The tax filing season is not only a hectic time for individuals, but it’s also a busy period for the IRS (IRS).
On top of the responsibilities for the 2022 tax season, the agency carried a backlog of 6 million unprocessed individual returns, 2.3 million amended individual returns, 1 million unprocessed employment tax returns, and half a million revised employment tax returns into 2022. For example, only about 20% of the 120 million calls made to the agency last year were returned.
The scenario was recently described in an op-ed by IRS Commissioner Charles Rettig, who argued for a larger IRS staff to deal with the situation. Expanded personnel would obviously help with the current issue, but the root causes of the IRS’s overburdening remain. To address these larger challenges, the IRS’s information technology (IT) infrastructure must be upgraded, and policymakers must stop relying on the IRS to administer social programmes.
1) THE INTERNAL TECHNOLOGY OF THE IRS IS WAY OUT OF DATE.
The IRS’s computing capacity is woefully inadequate. Our work laptops and personal phones appear to be updated on a weekly basis. However, the IRS’s Individual Master File, which is used to process data from individual tax accounts, was created in the 1960s. The Taxpayer Advocate Service (an IRS entity dedicated to the interests of taxpayers) has long advocated for the agency’s IT to be improved, claiming that out-of-date technology harms both tax filers and tax collectors.
2) MORE PROGRAMS, SUCH AS RRP, ARE REQUIRED
The IRS’s IT expenditures have paid off, resulting in a better taxpayer experience and more efficient tax collection operations. The IRS’s former fraud detection software was replaced by the Return Review Program (RRP) as a pilot programme in 2014. With an annual budget of about $100 million, the initiative raised more over $6.5 billion from January 2015 to November 2017. Programs like RRP can help prevent fraud and boost revenue while putting less scrutiny on law-abiding taxpayers by better targeting the IRS’s audit activities.
3) DELEGATE SOME OF THE IRS’S RESPONSIBILITIES TO OTHER AGENCIES
Another important aspect of improving the IRS is to reduce the scope of the obligations that the agency is responsible for.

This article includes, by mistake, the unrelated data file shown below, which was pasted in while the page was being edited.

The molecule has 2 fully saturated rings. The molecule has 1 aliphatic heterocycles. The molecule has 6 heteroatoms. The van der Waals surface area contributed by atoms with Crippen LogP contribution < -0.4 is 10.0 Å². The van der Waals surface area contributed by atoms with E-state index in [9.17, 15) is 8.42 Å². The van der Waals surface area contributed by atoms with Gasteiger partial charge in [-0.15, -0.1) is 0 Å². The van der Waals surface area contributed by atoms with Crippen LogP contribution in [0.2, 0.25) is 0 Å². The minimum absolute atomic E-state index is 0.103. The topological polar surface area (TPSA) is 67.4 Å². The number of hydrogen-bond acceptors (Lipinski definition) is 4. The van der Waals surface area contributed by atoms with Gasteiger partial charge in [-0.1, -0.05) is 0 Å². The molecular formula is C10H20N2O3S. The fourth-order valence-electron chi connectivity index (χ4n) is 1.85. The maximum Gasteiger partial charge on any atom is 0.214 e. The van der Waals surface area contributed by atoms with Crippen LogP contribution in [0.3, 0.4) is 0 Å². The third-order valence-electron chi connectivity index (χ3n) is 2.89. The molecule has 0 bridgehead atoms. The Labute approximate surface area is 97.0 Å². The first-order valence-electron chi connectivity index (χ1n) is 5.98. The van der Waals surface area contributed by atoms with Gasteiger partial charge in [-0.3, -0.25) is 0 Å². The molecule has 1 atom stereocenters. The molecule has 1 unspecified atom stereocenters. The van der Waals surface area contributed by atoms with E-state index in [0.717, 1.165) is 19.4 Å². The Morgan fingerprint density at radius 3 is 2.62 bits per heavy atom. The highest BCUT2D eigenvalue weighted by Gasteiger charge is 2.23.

The agency is responsible for distributing a substantial amount of the United States’ safety net programmes. The IRS’s mission, on the other hand, is to collect taxes, not to distribute social services. The IRS’s oversight of health care, education, family, energy, and work-related tax advantages causes uncertainty, adding to the unacceptable backlogs that individuals face today.
Because of its complexity, the Earned Income Tax Credit (EITC) has a famously high error rate. The IRS calculated that over 25% of the $73.6 billion in EITC claims were fraudulent in 2018.
4) ADMINISTRATION OF SOCIAL SERVICE PROGRAMS ON THE SHIFT
Relying on the tax system to fund social programmes has its drawbacks for recipients. In most years, when families file their taxes, they are eligible for credits such as the EITC and CTC, and they receive their relief in a lump-sum payment rather than monthly payments. Tax season can’t come soon enough for a cash-strapped family. Last year, the American Rescue Plan’s temporarily increased CTC was partially paid in monthly instalments, a measure intended to better match payments to people’s circumstances but a tough policy for the IRS to implement smoothly.
Senator Mitt Romney, R-Utah, has supported a bill, as have Reps. Rashida Tlaib, D-Mich., and Mondaire Jones, D-N.Y., to replace the CTC with a child allowance administered by the Social Security Administration. Some progressive critics have also admitted that placing a child benefit outside of the tax code is preferable, because the Child Tax Credit frequently fails to reach the poorest children.
While adding more employees would assist in the short term, officials must consider the long term. Congress should invest in vital IT upgrades and avoid entrusting the administration of complicated social programmes to the IRS.